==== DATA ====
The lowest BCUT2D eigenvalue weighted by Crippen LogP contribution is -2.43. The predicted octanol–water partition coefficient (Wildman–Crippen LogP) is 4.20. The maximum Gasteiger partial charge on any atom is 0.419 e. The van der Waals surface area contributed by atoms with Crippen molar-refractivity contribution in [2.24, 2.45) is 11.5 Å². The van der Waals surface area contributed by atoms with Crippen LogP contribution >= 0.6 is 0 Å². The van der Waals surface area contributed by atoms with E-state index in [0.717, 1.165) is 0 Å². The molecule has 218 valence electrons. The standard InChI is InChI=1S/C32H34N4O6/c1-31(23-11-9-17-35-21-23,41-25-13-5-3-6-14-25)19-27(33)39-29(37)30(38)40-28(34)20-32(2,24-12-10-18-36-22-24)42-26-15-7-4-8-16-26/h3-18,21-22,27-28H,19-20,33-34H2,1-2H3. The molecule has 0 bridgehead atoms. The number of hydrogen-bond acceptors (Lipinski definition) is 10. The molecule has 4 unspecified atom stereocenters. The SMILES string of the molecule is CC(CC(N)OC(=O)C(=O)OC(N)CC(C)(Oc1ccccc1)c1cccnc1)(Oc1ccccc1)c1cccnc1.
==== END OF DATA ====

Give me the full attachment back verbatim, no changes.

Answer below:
The lowest BCUT2D eigenvalue weighted by Crippen LogP contribution is -2.43. The predicted octanol–water partition coefficient (Wildman–Crippen LogP) is 4.20. The maximum Gasteiger partial charge on any atom is 0.419 e. The van der Waals surface area contributed by atoms with Crippen molar-refractivity contribution in [2.24, 2.45) is 11.5 Å². The van der Waals surface area contributed by atoms with Crippen LogP contribution >= 0.6 is 0 Å². The van der Waals surface area contributed by atoms with E-state index in [0.717, 1.165) is 0 Å². The molecule has 218 valence electrons. The standard InChI is InChI=1S/C32H34N4O6/c1-31(23-11-9-17-35-21-23,41-25-13-5-3-6-14-25)19-27(33)39-29(37)30(38)40-28(34)20-32(2,24-12-10-18-36-22-24)42-26-15-7-4-8-16-26/h3-18,21-22,27-28H,19-20,33-34H2,1-2H3. The molecule has 0 bridgehead atoms. The number of hydrogen-bond acceptors (Lipinski definition) is 10. The molecule has 4 unspecified atom stereocenters. The SMILES string of the molecule is CC(CC(N)OC(=O)C(=O)OC(N)CC(C)(Oc1ccccc1)c1cccnc1)(Oc1ccccc1)c1cccnc1.